“Issuances from health insurers have been for general corporate purposes, as well as to redeem or tender higher-coupon issued debt coming due over the next few years,” said Jason Hopper, associate director, industry research and analytics.

Despite the increased debt load for the health segment, its interest coverage ratio improved on strong operating results in 2019 and so far through first-half 2020, driven by the significant decline in member utilization resulting from the COVID-19 shutdowns and the deferral of routine care and elective procedures. Health care utilization reverted back to near normal levels in the third quarter, but may decline again as many states are now seeing hospital capacity weaken as a new wave has led to an influx of COVID-19 patients.

The analysis for the special report did not include those issuances unrated by AM Best, such as Wilton Re’s $400 million issuance of privately placed preferred stock, and converted foreign-denominated issuance to USD. The report also notes an uptick among just about all types of issuance, including preferred stock, as well as surplus notes from non-publicly traded companies that cannot access the public debt market.

Investing after the 2020 election: BlackRock Investment Institute

Jean Boivin, PhD, managing director and head of the BlackRock Investment Institute, and Mike Pyle, CFA, managing director and Global Chief Investment Strategist for BlackRock, commented recently: 

Joe Biden’s victory in the presidential race likely ushers in a near-term market environment dominated by low rates, a hunt for yield and growth stocks.

A Democratic takeover of the Senate looks unlikely, which would constrain the Biden administration’s ability to implement large-scale fiscal stimulus and public investment, tax, healthcare and climate related legislation.

President-elect Biden flipped the key states of Michigan, Wisconsin and Pennsylvania, giving him more than the needed 270 electoral votes to win the White House. See the chart below. We see the likelihood that recounts and legal challenges could overturn this outcome as remote and favor looking through any resulting market volatility.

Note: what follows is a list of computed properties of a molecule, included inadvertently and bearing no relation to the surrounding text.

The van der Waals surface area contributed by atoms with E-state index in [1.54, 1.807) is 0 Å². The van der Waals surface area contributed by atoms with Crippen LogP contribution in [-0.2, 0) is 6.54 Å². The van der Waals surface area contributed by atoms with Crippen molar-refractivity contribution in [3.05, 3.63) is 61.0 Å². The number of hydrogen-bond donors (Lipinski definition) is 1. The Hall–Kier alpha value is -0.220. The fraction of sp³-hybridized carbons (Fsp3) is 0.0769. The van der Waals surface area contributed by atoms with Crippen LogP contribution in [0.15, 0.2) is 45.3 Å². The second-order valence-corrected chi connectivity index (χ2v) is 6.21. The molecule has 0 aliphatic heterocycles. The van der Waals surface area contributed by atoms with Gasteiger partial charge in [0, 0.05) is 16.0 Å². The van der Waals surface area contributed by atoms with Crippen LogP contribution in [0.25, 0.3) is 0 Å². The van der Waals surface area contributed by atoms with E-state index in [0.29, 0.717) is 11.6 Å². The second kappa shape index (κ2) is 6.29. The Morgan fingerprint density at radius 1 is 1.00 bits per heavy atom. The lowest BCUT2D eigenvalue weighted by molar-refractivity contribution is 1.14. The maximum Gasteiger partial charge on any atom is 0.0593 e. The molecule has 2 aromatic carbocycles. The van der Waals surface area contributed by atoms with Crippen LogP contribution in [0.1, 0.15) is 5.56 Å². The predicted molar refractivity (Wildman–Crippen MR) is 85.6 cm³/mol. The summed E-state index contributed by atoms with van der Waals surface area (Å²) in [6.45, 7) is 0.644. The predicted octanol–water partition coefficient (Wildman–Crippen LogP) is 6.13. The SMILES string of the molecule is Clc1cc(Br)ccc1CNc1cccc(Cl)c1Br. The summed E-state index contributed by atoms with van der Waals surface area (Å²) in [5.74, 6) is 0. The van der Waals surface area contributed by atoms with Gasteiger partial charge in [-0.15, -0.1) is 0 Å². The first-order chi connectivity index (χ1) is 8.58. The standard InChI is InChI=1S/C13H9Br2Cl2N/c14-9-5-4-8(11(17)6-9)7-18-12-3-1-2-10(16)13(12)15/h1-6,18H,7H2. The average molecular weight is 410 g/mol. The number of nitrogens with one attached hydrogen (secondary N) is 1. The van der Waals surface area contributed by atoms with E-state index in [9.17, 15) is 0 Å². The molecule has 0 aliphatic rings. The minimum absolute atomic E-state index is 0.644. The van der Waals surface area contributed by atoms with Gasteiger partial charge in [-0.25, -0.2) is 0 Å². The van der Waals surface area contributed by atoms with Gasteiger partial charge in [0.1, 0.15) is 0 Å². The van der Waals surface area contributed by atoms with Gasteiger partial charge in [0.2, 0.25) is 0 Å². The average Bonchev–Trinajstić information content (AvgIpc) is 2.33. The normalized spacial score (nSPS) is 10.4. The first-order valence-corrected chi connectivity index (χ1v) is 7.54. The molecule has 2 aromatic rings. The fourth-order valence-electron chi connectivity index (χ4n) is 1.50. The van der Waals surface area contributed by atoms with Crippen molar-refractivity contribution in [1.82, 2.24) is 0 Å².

Democrats’ effort to take control of the Senate has met roadblocks. Two Senate seats in Georgia are headed for a January runoff election, giving Democrats a narrow path to winning both and yielding a 50-50 Senate, with the vice president as the tie breaker.

A divided government—with Republicans retaining their control of the Senate—could see greater regulation for many sectors, but big-ticket legislative actions including large-scale fiscal stimulus and public investment, tax, healthcare and climate related legislation would likely face insurmountable hurdles.

Fiscal policy is critical for preventing permanent economic damage from the virus shock. Some fiscal relief looks possible in the near term during the lame-duck session of Congress, but we see the scope and size of fiscal stimulus and public investment as much more modest than what a united Democratic government might deliver.

We’re monitoring the fiscal response closely, as a premature retrenchment could set back an economic restart that has so far surprised to the upside. Taxation policies would likely stay steady under a Republican Senate. Long-term US Treasury yields had run up ahead of Election Day in anticipation of a Democratic sweep, bringing forward a rise in yields we expect to see in a higher inflation regime in the medium term.

The prospect of a divided government removed the accelerant and brought yields down for now. Yet we still expect yields to slowly move up over the next few years, boding well for risk assets, especially for credit and growth companies that have dominated markets for much of the post-crisis period.

A Biden win likely signifies a return to more predictable trade and foreign policy. We believe emerging market (EM) assets should perform on improved trade sentiment, especially in Asia ex-Japan. In addition, many Asian countries have managed to contain the virus and are ahead in the economic restart. Yet we see U.S.-China rivalry staying structurally elevated across technology, trade and investment, due to bipartisan support for a more competitive stance on China.

We also see an increased focus on sustainability under a divided government through regulatory actions, rather than via tax policy or spending on green infrastructure, and a rejoining of the Paris Agreement to combat climate change.

The bottom line:

A Biden divided government would bring significant changes in foreign policy and regulation—both in substance and tone. Yet the legislative agenda would be constrained, taking off the table the more transformative scenarios being contemplated ahead of the election.

The likely implication: Continuity in the market environment. We expect the quality style factor and large-cap equities to perform strongly—as they have often done in the past. Large-cap tech stocks have led the post-election rally, yet we note they would face regulatory pressure even under a divided government.

We are reviewing our tactical asset views in light of the election result. Other key inputs include the evolution of the virus shock and the timeline for a vaccine—and their potential to bring forward market expectations of inflation and change equity market leadership to cyclicals.